A Lovefest for a Mensch – A Celebration of the Life of Marvin Hamlisch at Temple Emanu-El by Joel Markowitz

Yesterday, Marvin Hamlisch went out in a most deserved way – with a ‘sold out’ house – as a most appreciative and heartbroken group of family, fans, including myself – and colleagues, packed the same synagogue – Temple Emanu-El – where 67 years ago the life of another great composer – George Gershwin  – who also died too young – was also celebrated. It was so fitting for this composer whose songs, like Gershwin’s, will also live on forever – to have his life also celebrated  in this same holy and sacred sanctuary.

Photo by Shel Secunda.

Marvin was the ultimate mensch, a mentor, a very funny guy, a composer of timeless songs, Broadway musicals, film scores, and so much more. This was a man who, as all the speakers reminisced, “Never said No” when asked to help raise money for charities, and who inspired and  mentored a new generation of young musicians and actors. He was the caring man who always made sure that his Rabbi and family were given front row tickets for all his ‘hometown’ performances, and introduced them after the show backstage as part of his family.

The word ‘grateful’ was recited over and over during the beautiful yet heartbreaking service.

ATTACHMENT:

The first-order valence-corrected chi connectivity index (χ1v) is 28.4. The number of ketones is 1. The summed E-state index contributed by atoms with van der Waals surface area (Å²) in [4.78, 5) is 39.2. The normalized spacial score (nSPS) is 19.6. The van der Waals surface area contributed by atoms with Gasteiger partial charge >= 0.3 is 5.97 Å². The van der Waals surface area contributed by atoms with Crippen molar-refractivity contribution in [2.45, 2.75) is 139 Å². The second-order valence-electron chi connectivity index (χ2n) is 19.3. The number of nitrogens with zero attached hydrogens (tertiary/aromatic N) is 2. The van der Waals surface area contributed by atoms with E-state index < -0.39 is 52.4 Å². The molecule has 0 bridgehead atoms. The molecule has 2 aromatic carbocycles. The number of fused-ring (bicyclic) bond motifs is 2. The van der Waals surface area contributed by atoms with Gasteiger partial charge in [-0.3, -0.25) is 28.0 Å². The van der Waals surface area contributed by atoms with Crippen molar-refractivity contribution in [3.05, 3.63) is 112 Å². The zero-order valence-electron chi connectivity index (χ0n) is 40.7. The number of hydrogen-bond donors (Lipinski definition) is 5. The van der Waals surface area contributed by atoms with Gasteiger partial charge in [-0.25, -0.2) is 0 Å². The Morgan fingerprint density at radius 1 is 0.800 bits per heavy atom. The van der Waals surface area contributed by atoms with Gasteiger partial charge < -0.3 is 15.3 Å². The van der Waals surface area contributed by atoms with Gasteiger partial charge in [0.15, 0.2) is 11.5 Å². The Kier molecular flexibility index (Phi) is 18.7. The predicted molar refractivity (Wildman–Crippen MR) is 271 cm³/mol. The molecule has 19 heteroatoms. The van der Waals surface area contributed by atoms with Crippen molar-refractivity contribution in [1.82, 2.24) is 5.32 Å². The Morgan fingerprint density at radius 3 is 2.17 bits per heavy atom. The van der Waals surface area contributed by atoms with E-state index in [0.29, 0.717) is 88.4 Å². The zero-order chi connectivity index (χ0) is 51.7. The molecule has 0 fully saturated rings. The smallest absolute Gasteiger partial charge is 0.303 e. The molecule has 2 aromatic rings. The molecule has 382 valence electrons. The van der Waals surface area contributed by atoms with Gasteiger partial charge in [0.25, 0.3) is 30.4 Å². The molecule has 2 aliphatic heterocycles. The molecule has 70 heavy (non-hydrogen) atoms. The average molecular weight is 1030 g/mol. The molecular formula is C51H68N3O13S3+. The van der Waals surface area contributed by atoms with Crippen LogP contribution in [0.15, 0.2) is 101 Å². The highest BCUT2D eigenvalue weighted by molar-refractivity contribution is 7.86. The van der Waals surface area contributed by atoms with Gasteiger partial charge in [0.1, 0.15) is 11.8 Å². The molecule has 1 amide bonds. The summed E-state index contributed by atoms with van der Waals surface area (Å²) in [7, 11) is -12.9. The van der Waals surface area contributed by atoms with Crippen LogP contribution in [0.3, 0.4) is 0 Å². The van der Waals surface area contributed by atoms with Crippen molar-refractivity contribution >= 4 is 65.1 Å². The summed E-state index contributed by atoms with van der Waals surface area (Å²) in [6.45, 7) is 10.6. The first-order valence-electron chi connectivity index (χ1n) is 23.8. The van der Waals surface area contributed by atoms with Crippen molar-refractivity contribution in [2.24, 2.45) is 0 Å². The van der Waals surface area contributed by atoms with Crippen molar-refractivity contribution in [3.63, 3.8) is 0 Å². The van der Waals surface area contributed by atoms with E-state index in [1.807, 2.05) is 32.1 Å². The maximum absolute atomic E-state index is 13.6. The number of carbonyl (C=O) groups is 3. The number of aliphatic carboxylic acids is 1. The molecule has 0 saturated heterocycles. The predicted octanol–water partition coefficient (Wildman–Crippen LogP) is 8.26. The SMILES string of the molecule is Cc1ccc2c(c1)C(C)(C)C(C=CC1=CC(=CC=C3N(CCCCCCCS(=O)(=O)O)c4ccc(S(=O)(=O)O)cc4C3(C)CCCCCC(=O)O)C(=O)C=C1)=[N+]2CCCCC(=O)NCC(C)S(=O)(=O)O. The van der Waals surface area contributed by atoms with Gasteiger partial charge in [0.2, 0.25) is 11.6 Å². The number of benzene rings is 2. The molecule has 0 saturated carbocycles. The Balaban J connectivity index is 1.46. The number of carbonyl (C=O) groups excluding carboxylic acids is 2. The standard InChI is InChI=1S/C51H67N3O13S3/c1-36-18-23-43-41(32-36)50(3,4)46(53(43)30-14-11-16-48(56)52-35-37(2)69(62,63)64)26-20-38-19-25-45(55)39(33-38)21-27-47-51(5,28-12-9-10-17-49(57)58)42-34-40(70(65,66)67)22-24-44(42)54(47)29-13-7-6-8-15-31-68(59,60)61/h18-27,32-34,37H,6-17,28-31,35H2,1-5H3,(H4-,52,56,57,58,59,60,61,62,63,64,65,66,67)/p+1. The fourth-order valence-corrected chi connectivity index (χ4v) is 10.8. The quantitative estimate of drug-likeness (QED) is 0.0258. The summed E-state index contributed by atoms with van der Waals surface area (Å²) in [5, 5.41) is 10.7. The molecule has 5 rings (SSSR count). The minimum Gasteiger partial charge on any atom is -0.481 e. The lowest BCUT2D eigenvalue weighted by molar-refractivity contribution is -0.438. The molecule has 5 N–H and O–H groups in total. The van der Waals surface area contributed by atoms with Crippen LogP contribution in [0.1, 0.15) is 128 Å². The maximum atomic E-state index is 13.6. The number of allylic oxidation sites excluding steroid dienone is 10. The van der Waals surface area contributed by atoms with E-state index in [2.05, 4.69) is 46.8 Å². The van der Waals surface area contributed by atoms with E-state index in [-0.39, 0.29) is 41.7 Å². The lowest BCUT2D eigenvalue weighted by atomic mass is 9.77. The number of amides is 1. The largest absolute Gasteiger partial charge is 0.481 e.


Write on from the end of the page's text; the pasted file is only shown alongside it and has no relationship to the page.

And there was a choir that his wife of 26 years Terre told the audience had grown from only a few singers to dozens of colleagues – performers, composers, lyricists – admirers all – including lyricist Sheldon Harnick and actress Lucy Arnaz, who starred in Marvin’s They’re Playing Our Song and countless others – too many to name – whose voices lifted to the top of Temple Emanu-El – with their spine-tingling and emotional renditions of “The Way We Were” and ‘What I Did for Love.” And Idina Menzel sang a gorgeous rendition of ‘At the Ballet’ as the choir and ‘audience’ joined in. These are three songs that will live on until the end of eternity as will his other countless ‘hits,’  including “Nobody Does it Better” and ‘The Entertainer.” The Hamlisch Songbook is sure to inspire generations yet to come.

Even the breathtaking stained glass windows were shimmering with heavenly colors and light for this divine creator of beautiful songs.

This Oct. 12, 1983 file photo shows composer Marvin Hamlisch, left, and theatrical producer Joseph Papp at the record-breaking 3,389th performance of the musical “A Chorus Line.” AP Photo, file.

This celebration of Marvin Hamlisch’s was filled with funny rememberances by his best friend of almost 5 decades, his Rabbi, who stated that his friend had a “Lev Tov” – a good heart,  a CEO of a large corporation, married philanthropists, and President William Jefferson Clinton who thanked Marvin for all his efforts in raising money for his foundation, and reminded the ‘house’ that Marvin Hamlisch was a ‘hilarious genius.’

And when his wife Terre took the podium she reminded everyone about her husband’s generosity and that he ‘Never said, No!’  She then had the audience in stitches when she told how when she was having a tough time her Oscar, Emmy, Tony, Grammy, and Golden Globe-winning husband would ‘create’ and perform a new musical in bed to cheer her up, acting and singing all the roles and new songs. I could see this ‘kid at heart’ jumping up and down the bed as he cheered up his wife.